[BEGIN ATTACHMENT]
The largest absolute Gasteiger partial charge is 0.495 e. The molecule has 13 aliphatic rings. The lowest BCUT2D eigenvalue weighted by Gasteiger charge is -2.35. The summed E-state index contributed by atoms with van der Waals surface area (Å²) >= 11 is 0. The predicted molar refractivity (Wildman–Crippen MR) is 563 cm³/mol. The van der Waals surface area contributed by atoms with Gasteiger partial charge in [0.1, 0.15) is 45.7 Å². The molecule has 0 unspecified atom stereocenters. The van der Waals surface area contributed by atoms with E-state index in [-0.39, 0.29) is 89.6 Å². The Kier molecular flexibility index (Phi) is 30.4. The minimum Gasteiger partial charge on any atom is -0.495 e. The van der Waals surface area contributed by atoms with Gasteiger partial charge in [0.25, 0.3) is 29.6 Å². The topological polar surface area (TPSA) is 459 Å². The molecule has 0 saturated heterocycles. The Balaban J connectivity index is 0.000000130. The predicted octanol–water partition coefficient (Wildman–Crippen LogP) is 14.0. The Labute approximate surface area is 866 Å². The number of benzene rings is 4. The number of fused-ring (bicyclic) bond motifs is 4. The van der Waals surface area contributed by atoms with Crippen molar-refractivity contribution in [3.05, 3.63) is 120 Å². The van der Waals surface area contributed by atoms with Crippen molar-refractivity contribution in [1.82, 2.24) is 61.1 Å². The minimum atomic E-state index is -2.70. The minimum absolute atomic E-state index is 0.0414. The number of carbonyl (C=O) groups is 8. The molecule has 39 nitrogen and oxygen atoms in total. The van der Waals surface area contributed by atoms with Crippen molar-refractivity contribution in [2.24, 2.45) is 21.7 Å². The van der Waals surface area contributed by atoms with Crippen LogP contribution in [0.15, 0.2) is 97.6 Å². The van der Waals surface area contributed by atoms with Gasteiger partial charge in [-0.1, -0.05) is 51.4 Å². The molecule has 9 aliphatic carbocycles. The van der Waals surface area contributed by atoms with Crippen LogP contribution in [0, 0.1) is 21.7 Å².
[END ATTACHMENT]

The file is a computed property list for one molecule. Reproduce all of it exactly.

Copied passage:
The largest absolute Gasteiger partial charge is 0.495 e. The molecule has 13 aliphatic rings. The lowest BCUT2D eigenvalue weighted by Gasteiger charge is -2.35. The summed E-state index contributed by atoms with van der Waals surface area (Å²) >= 11 is 0. The predicted molar refractivity (Wildman–Crippen MR) is 563 cm³/mol. The van der Waals surface area contributed by atoms with Gasteiger partial charge in [0.1, 0.15) is 45.7 Å². The molecule has 0 unspecified atom stereocenters. The van der Waals surface area contributed by atoms with E-state index in [-0.39, 0.29) is 89.6 Å². The Kier molecular flexibility index (Phi) is 30.4. The minimum Gasteiger partial charge on any atom is -0.495 e. The van der Waals surface area contributed by atoms with Gasteiger partial charge in [0.25, 0.3) is 29.6 Å². The topological polar surface area (TPSA) is 459 Å². The molecule has 0 saturated heterocycles. The Balaban J connectivity index is 0.000000130. The predicted octanol–water partition coefficient (Wildman–Crippen LogP) is 14.0. The Labute approximate surface area is 866 Å². The number of benzene rings is 4. The number of fused-ring (bicyclic) bond motifs is 4. The van der Waals surface area contributed by atoms with Crippen molar-refractivity contribution in [3.05, 3.63) is 120 Å². The van der Waals surface area contributed by atoms with Crippen molar-refractivity contribution in [1.82, 2.24) is 61.1 Å². The minimum atomic E-state index is -2.70. The minimum absolute atomic E-state index is 0.0414. The number of carbonyl (C=O) groups is 8. The molecule has 39 nitrogen and oxygen atoms in total. The van der Waals surface area contributed by atoms with Crippen molar-refractivity contribution in [2.24, 2.45) is 21.7 Å². The van der Waals surface area contributed by atoms with Crippen LogP contribution in [0.15, 0.2) is 97.6 Å². The van der Waals surface area contributed by atoms with Gasteiger partial charge in [-0.1, -0.05) is 51.4 Å². The molecule has 9 aliphatic carbocycles. The van der Waals surface area contributed by atoms with Crippen LogP contribution in [0, 0.1) is 21.7 Å².